March 2016: Youth & Society
Jessica Halliday Hardie, Lisa D Pearce, Melinda Lundquist Denton
This study examines changes in religious service attendance over time for a contemporary cohort of adolescents moving from middle to late adolescence. We use two waves of a nationally representative panel survey of youth from the National Study of Youth and Religion (NSYR) to examine the dynamics of religious involvement during adolescence. We then follow with an analysis of how demographic characteristics, family background, and life course transitions relate to changes in religious service attendance during adolescence...
March 1, 2016: Youth & Society
Liezl Alcantara, Gary W Harper, Christopher B Keys
Successful community partnerships for youth are based on the premise that reciprocity exists between all parties, but to what extent is equal power actually present? The current investigation examines the benefits and contributions associated with partnerships from community partners' perspectives. Respondents from 15 different Connect to Protect® coalitions initiated by the Adolescent Medicine Trials Network for HIV/AIDS Interventions were interviewed at the onset of their partnerships. Community partners asserted that their contributions to partnerships are more varied than researchers', yet they perceived that researchers acquire more kinds of benefits...
July 1, 2015: Youth & Society
Senna L Towner, M Margaret Dolcini, Gary W Harper
Relationship dynamics develop early in life and are influenced by social environments. STI/HIV prevention programs need to consider romantic relationship dynamics that contribute to sexual health. The aim of this study was to examine monogamous patterns, commitment, and trust in African American adolescent romantic relationships. The authors also focused on the differences in these dynamics between and within gender. The way that such dynamics interplay in romantic relationships has the potential to influence STI/HIV acquisition risk...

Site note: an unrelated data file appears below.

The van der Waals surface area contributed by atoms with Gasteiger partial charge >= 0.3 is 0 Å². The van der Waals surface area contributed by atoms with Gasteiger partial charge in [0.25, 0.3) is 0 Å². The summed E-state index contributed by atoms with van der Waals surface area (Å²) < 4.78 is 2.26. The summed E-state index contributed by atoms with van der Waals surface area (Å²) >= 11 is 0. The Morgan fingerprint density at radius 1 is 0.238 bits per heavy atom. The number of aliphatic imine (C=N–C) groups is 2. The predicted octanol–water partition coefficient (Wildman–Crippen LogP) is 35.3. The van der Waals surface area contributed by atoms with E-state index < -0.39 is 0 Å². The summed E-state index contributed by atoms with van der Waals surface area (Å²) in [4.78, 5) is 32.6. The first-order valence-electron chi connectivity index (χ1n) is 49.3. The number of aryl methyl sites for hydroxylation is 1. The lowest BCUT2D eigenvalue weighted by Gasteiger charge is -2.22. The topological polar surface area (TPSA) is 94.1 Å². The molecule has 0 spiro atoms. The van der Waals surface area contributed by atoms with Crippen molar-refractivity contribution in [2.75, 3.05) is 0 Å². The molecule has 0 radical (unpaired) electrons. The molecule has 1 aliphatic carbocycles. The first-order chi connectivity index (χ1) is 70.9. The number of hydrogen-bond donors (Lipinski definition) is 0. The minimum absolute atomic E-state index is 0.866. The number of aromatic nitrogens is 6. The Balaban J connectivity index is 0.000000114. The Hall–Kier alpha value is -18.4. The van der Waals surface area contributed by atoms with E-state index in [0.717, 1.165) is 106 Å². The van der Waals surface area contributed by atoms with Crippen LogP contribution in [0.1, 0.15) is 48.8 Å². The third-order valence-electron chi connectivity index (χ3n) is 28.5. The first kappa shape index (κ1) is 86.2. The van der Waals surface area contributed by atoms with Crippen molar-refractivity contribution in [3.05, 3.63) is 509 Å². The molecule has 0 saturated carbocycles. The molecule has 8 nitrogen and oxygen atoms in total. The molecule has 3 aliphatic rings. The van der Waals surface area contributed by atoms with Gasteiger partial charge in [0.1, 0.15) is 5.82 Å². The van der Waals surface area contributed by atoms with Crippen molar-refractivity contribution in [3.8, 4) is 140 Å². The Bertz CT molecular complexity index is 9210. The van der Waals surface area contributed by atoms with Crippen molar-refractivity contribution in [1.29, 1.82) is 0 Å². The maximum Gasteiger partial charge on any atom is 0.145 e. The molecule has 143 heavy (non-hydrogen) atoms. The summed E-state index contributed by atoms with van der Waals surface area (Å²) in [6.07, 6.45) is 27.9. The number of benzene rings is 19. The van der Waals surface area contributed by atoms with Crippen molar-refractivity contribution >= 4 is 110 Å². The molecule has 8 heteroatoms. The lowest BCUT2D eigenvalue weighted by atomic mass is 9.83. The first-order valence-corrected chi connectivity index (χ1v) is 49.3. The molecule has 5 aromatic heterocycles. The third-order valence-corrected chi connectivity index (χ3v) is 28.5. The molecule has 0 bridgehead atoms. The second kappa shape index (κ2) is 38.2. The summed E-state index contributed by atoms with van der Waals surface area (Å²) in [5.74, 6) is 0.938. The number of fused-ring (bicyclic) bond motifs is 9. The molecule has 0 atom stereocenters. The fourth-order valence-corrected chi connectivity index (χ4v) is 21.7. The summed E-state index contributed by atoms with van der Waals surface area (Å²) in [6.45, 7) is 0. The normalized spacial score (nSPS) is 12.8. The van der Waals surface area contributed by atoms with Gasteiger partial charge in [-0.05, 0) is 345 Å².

May 2015: Youth & Society
Dara Shifrer, Jennifer Pearson, Chandra Muller, Lindsey Wilkinson
The long touted athlete advantage in college enrollment has been tempered by assertions that this advantage is actually due to characteristics that precede participation. Moreover, it remains unclear whether the benefits of sports extend into contemporary times, and apply equally to female and racial minority athletes. This study uses three nationally representative longitudinal datasets of students who were 10(th) graders in 1980, 1990, and 2002. We find that high school sports participation was positively associated with college enrollment, even with the utilization of propensity score modeling, for white boys and girls, black boys, and Latino boys and girls during the 1980s, 1990s, and 2000s...
May 1, 2015: Youth & Society
Veronica Dinaj-Koci, Xinguang Chen, Lynette Deveaux, Sonya Lunn, Xiaoming Li, Bo Wang, Nanika Braithwaite, Sharon Marshall, Perry Gomez, Bonita Stanton
Dramatic changes occur in abstract reasoning, physical maturation, familial relationships and risk exposure during adolescence. It is probable that delivery of behavioral interventions addressing decision-making during the pre-adolescent period and later in adolescence would result in different impacts. We evaluated the intervention effects of an HIV prevention program (Bahamian Focus on Older Youth, BFOOY) administered to grade 10 Bahamian youth and parents to target HIV protective and risk behaviors. We also examined the effects of prior exposure to a similar intervention (Focus on Youth in the Caribbean, FOYC) four years earlier...
March 2015: Youth & Society
Yumiko Aratani, Janice L Cooper
This article uses data from the National Longitudinal Survey of Youth 1997 to examine the relationship between running away from home between the ages of 12 and 14 and dropping from high school among youth. Propensity score matching was conducted in estimating the effect of running away on high school dropout while controlling for confounding factors, such as familial instability and socioemotional health risks. The findings suggest that having runaway-homeless episodes have a detrimental effect on academic achievement...
March 2015: Youth & Society